After a couple of years or so of consistently focusing on healing my mind and body from what one might consider labels of mental illness and addiction I connected with an energy healer who embodied every quality that I admired and wanted for myself. He was the perfect role model, a true earth angel. Our meeting ignited a huge fire in me that activated an inner knowing that I too possess these qualities of magnetism, intuition, consciousness, and magic and it was my mission to excavate and nurture them. The healing I received also altered my relationship with alcohol and propelled me much deeper into my path of awakening, so I soon would also be a teacher and a healer. I was sober and abstained from sex for two years to clear up mental fog, confusion and truly go forward into my path. It was also just before that time I transitioned from pescatarian to vegan which was instrumental in my waking up, causing me to feel much more in tune with my soul’s essence which at the core is compassion, peace, purity, innocence, joy, and harmony. The spiritual teachers and healers I attracted seemed like they possessed superpowers, but I was soon shocked to understand that I too could cultivate such abilities. Psychedelics clued me into the idea that we are all in fact tapped in and the third eye is a muscle like anything else, but using psychedelics was the only time I heard and felt messages. My teachers encouraged the notion that we are all intuitive by nature and that we don’t need to rely on any external forces to access intuition; we just need to work at it. I was told that learning these modalities is more like remembering than learning.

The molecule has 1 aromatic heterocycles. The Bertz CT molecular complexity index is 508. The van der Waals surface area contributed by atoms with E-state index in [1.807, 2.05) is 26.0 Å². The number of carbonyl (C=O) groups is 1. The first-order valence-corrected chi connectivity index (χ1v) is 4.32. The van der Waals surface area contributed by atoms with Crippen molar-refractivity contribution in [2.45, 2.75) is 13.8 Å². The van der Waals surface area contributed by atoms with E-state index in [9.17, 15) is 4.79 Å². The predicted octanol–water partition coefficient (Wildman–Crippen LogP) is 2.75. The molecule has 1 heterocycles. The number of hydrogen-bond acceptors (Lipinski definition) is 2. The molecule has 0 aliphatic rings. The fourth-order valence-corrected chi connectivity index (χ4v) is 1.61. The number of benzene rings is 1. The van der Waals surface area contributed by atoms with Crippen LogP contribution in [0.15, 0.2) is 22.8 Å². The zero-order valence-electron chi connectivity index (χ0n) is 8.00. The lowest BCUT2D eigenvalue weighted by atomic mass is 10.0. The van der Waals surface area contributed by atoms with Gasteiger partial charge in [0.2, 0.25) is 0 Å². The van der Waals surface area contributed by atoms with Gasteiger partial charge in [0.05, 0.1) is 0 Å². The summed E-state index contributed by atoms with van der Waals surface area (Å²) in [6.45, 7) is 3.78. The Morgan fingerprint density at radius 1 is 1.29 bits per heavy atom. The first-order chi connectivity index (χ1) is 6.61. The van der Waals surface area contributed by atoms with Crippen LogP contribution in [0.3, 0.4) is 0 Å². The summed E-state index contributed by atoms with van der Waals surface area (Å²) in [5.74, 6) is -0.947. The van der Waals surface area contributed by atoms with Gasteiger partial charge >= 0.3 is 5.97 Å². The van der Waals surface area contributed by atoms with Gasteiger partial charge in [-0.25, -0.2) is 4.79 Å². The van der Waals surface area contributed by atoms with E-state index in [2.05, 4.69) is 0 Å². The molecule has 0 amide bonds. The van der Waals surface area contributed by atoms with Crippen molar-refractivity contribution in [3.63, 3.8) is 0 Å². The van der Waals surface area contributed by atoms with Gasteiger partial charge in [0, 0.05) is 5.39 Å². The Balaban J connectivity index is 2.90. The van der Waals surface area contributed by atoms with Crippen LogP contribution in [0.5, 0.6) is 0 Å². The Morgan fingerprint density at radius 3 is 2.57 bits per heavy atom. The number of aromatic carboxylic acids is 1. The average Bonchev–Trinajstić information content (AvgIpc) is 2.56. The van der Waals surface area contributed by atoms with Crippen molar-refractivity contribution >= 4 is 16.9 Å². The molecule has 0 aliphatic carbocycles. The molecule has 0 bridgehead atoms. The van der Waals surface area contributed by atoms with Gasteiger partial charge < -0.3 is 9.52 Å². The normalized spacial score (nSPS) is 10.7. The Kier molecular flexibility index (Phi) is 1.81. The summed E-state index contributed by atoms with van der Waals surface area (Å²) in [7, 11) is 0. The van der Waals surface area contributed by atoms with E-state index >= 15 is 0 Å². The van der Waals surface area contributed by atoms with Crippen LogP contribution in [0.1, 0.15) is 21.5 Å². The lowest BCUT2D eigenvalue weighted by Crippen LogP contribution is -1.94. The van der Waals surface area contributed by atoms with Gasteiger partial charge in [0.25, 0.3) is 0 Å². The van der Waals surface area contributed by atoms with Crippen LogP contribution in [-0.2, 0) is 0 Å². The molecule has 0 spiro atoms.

Underneath all the social conditioning, the coping mechanisms, the masks and the programs we adopted from our family and peers is our soul, and our soul knows. It has the codes for who we are, why we are here, what we are here to do, and how to do it. It’s more about pulling the veils of illusion rather than adopting anything new. My mind was blown, everything clicked into place and I wanted to know everything there was to know about the esoteric, the spiritual and the mystic. I began a journey into Reiki energy healing training with Julie Furlong and Kundalini Yoga Teacher Training at Yoga West 2015-2016. I continued my education in the mystical arts learning Crystal Healing with Sat Devbir Singh and Intuitive Reading and Healing with Kathryn Schiff. My training will not stop there. I believe we attract the information we need when we are ready and open to receive it. Just writing about this makes me fall in love all over again. I never finished a formal education in college, yet I am lifelong student who is immensely passionate about growing my consciousness, expanding and evolving every day.
Now similar to my game-changing spiritual teachers, my passion resides in being the catalyst for people to remember who they are at the depth of their being. I find yoga and meditation practices to be underestimated for how powerful they are, but then again, people also underestimate how powerful they themselves are, too. I think it takes a long while of feeling shitty and getting so bloody tired of it until one actually desires something as elevating and transformative as a consistent practice and lifestyle to wake them up. You have to be willing to accept that there is more than what you perceive, that you do not have all the answers. You have to be willing to stay open, to be receptive, to release attachments, to be honest, to reassess, to fail, to keep going and to be wrong. My mission is to reach those who are ready to explore themselves and empower them to step into the role of their own teacher and healer. Yes, an external being is a conduit, an activator, an expander, but ultimately, the truth is already within us. We are all just trying to remind each other of who we really are.